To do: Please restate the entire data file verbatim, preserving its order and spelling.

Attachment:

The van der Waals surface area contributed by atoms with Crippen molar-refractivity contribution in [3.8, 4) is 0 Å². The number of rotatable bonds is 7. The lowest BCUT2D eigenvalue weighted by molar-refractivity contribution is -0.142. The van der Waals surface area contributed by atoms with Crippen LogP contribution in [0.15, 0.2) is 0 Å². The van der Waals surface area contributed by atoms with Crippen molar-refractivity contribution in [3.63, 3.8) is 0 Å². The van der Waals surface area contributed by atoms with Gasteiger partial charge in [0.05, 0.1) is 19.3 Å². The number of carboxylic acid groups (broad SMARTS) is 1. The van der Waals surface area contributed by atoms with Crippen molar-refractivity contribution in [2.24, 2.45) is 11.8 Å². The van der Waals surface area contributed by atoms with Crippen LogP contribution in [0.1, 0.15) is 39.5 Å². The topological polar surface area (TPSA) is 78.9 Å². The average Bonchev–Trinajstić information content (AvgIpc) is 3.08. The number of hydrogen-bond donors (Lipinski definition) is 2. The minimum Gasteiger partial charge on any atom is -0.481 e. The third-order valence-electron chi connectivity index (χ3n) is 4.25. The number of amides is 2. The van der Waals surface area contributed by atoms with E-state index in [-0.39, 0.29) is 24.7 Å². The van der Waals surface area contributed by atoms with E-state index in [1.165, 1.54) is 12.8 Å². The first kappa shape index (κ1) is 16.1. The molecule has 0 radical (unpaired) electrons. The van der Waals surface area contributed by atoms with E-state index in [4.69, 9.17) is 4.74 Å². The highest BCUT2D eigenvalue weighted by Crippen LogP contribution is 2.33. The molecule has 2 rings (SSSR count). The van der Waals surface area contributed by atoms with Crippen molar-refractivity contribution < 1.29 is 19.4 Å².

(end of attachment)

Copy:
The van der Waals surface area contributed by atoms with Crippen molar-refractivity contribution in [3.8, 4) is 0 Å². The number of rotatable bonds is 7. The lowest BCUT2D eigenvalue weighted by molar-refractivity contribution is -0.142. The van der Waals surface area contributed by atoms with Crippen LogP contribution in [0.15, 0.2) is 0 Å². The van der Waals surface area contributed by atoms with Crippen molar-refractivity contribution in [3.63, 3.8) is 0 Å². The van der Waals surface area contributed by atoms with Gasteiger partial charge in [0.05, 0.1) is 19.3 Å². The number of carboxylic acid groups (broad SMARTS) is 1. The van der Waals surface area contributed by atoms with Crippen molar-refractivity contribution in [2.24, 2.45) is 11.8 Å². The van der Waals surface area contributed by atoms with Crippen LogP contribution in [0.1, 0.15) is 39.5 Å². The topological polar surface area (TPSA) is 78.9 Å². The average Bonchev–Trinajstić information content (AvgIpc) is 3.08. The number of hydrogen-bond donors (Lipinski definition) is 2. The minimum Gasteiger partial charge on any atom is -0.481 e. The third-order valence-electron chi connectivity index (χ3n) is 4.25. The number of amides is 2. The van der Waals surface area contributed by atoms with E-state index in [-0.39, 0.29) is 24.7 Å². The van der Waals surface area contributed by atoms with E-state index in [1.165, 1.54) is 12.8 Å². The first kappa shape index (κ1) is 16.1. The molecule has 0 radical (unpaired) electrons. The van der Waals surface area contributed by atoms with E-state index in [4.69, 9.17) is 4.74 Å². The highest BCUT2D eigenvalue weighted by Crippen LogP contribution is 2.33. The molecule has 2 rings (SSSR count). The van der Waals surface area contributed by atoms with Crippen molar-refractivity contribution < 1.29 is 19.4 Å².